Letter from Mao Zedong to UK politician to go for auction
Updated: 2015-12-01 21:23
By Chris Peterson(chinadaily.com.cn)
The file photo shows a fragment of a letter from China's Mao Zedong to former Labour Prime Minister Clement Atlee in 1937.
A letter written by China's Mao Zedong asking a leading British politician for help in fighting Japanese invaders in 1937 is to be auctioned later this month in London, where it is expected to fetch more than 100,000 pounds.
The letter, typed in English and signed by both Mao and Zhu De, one of the founding generals of the People's Liberation Army, was dated 1 November 1937 from Yan'an, a remote part of northwest China where Mao's forces had set up their headquarters in the fight against the Japanese invaders.
It is addressed to Major Clement Attlee, then leader of Britain's opposition Labour Party, and appeals for help in fighting the Japanese.
"We would ask you especially to lend the support of your party to any measures of practical assistance to China that may be organized in Great Britain.
"We believe that the British people, when they know the truth about Japanese aggression in China, will rise in support of the Chinese people, will organize practical assistance on their behalf, and will compel their own government to adopt a policy of active resistance to a danger that ultimately threatens them no less than ourselves,"the letter said.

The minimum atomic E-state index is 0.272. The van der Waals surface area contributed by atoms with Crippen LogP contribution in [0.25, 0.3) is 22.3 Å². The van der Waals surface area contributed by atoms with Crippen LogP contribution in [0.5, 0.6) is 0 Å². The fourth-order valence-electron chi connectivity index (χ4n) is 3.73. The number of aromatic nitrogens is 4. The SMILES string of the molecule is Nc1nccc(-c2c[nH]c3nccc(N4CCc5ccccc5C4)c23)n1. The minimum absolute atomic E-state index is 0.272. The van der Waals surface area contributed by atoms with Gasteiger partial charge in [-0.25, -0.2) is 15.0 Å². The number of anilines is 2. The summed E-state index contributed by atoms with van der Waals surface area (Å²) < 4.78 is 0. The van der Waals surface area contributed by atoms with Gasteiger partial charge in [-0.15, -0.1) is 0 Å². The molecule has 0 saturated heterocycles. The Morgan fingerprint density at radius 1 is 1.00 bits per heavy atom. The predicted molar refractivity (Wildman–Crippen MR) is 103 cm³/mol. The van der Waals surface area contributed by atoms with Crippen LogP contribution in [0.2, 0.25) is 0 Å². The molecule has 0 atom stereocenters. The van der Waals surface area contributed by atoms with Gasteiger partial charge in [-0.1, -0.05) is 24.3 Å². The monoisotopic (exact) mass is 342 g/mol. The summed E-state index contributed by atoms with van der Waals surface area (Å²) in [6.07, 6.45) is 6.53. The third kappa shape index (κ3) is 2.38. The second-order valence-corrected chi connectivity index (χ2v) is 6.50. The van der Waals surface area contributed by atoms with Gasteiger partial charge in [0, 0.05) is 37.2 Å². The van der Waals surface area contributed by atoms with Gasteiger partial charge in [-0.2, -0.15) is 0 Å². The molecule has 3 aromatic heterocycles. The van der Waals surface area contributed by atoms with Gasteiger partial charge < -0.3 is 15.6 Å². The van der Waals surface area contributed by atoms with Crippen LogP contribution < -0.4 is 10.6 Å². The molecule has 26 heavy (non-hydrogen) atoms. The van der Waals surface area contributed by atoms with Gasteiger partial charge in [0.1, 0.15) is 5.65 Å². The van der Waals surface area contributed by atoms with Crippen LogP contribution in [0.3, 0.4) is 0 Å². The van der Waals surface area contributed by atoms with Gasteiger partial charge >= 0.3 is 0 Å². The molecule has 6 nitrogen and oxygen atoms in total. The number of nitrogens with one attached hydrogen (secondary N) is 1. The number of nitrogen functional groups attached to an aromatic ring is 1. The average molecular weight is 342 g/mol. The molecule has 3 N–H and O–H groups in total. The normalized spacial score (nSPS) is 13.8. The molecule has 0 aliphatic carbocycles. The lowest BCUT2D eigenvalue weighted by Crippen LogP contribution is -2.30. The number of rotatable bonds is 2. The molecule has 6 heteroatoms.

Mao's original words were translated by James Bertram, a New Zealand-born British journalist who had been given an audience with Mao after helping smuggle the wife of one of Mao's colleagues across Japanese lines to Yan'an.
Britain joined the war against Japan in 1941 after the Japanese invaded British colonial possessions in South-East Asia.
Attlee became UK Prime Minister in 1945 and under his leadership, Britain became the first major western power to recognise the People's Republic of China on January, 1950; Atlee also became the first major western leader to meet Mao in a three-hour discussion over tea in 1954.
Historians believe Attlee played a major role in persuading US President Harry Truman not to declare all-out war on China during the Korean conflict.
Sotheby's will put the letter up for auction on 15 December, where it is expected to fetch between 100,000 and 150,000 pounds.
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